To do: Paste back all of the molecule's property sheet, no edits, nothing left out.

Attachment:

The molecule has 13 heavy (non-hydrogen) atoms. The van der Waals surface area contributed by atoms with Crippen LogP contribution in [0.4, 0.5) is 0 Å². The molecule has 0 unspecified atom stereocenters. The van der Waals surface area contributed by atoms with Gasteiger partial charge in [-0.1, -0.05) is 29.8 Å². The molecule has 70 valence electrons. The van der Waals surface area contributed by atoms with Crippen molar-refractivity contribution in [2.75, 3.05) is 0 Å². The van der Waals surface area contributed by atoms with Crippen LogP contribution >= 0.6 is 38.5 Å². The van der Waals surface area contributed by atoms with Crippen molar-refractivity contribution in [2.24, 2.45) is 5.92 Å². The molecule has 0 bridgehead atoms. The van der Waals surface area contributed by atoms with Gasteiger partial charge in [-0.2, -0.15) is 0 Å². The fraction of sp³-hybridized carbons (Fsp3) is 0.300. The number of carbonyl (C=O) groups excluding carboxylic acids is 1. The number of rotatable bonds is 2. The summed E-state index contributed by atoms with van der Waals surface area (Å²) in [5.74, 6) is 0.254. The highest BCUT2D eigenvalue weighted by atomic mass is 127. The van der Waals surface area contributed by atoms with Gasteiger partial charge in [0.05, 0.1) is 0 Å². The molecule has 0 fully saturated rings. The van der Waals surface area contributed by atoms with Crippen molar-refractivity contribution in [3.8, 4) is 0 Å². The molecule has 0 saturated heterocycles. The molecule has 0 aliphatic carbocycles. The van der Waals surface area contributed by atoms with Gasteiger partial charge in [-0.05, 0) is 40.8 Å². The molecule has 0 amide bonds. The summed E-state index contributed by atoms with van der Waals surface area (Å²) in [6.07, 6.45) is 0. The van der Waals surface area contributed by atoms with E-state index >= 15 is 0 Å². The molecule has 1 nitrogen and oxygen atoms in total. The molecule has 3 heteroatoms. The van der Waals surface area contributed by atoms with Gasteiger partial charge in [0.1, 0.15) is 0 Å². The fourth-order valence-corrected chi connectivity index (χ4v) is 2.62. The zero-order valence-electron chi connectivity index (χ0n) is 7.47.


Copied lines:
The molecule has 13 heavy (non-hydrogen) atoms. The van der Waals surface area contributed by atoms with Crippen LogP contribution in [0.4, 0.5) is 0 Å². The molecule has 0 unspecified atom stereocenters. The van der Waals surface area contributed by atoms with Gasteiger partial charge in [-0.1, -0.05) is 29.8 Å². The molecule has 70 valence electrons. The van der Waals surface area contributed by atoms with Crippen molar-refractivity contribution in [2.75, 3.05) is 0 Å². The van der Waals surface area contributed by atoms with Crippen LogP contribution >= 0.6 is 38.5 Å². The van der Waals surface area contributed by atoms with Crippen molar-refractivity contribution in [2.24, 2.45) is 5.92 Å². The molecule has 0 bridgehead atoms. The van der Waals surface area contributed by atoms with Gasteiger partial charge in [-0.2, -0.15) is 0 Å². The fraction of sp³-hybridized carbons (Fsp3) is 0.300. The number of carbonyl (C=O) groups excluding carboxylic acids is 1. The number of rotatable bonds is 2. The summed E-state index contributed by atoms with van der Waals surface area (Å²) in [5.74, 6) is 0.254. The highest BCUT2D eigenvalue weighted by atomic mass is 127. The van der Waals surface area contributed by atoms with Gasteiger partial charge in [0.05, 0.1) is 0 Å². The molecule has 0 fully saturated rings. The van der Waals surface area contributed by atoms with Crippen molar-refractivity contribution in [3.8, 4) is 0 Å². The molecule has 0 saturated heterocycles. The molecule has 0 aliphatic carbocycles. The van der Waals surface area contributed by atoms with Gasteiger partial charge in [-0.05, 0) is 40.8 Å². The molecule has 0 amide bonds. The summed E-state index contributed by atoms with van der Waals surface area (Å²) in [6.07, 6.45) is 0. The van der Waals surface area contributed by atoms with E-state index >= 15 is 0 Å². The molecule has 1 nitrogen and oxygen atoms in total. The molecule has 3 heteroatoms. The van der Waals surface area contributed by atoms with Gasteiger partial charge in [0.1, 0.15) is 0 Å². The fourth-order valence-corrected chi connectivity index (χ4v) is 2.62. The zero-order valence-electron chi connectivity index (χ0n) is 7.47.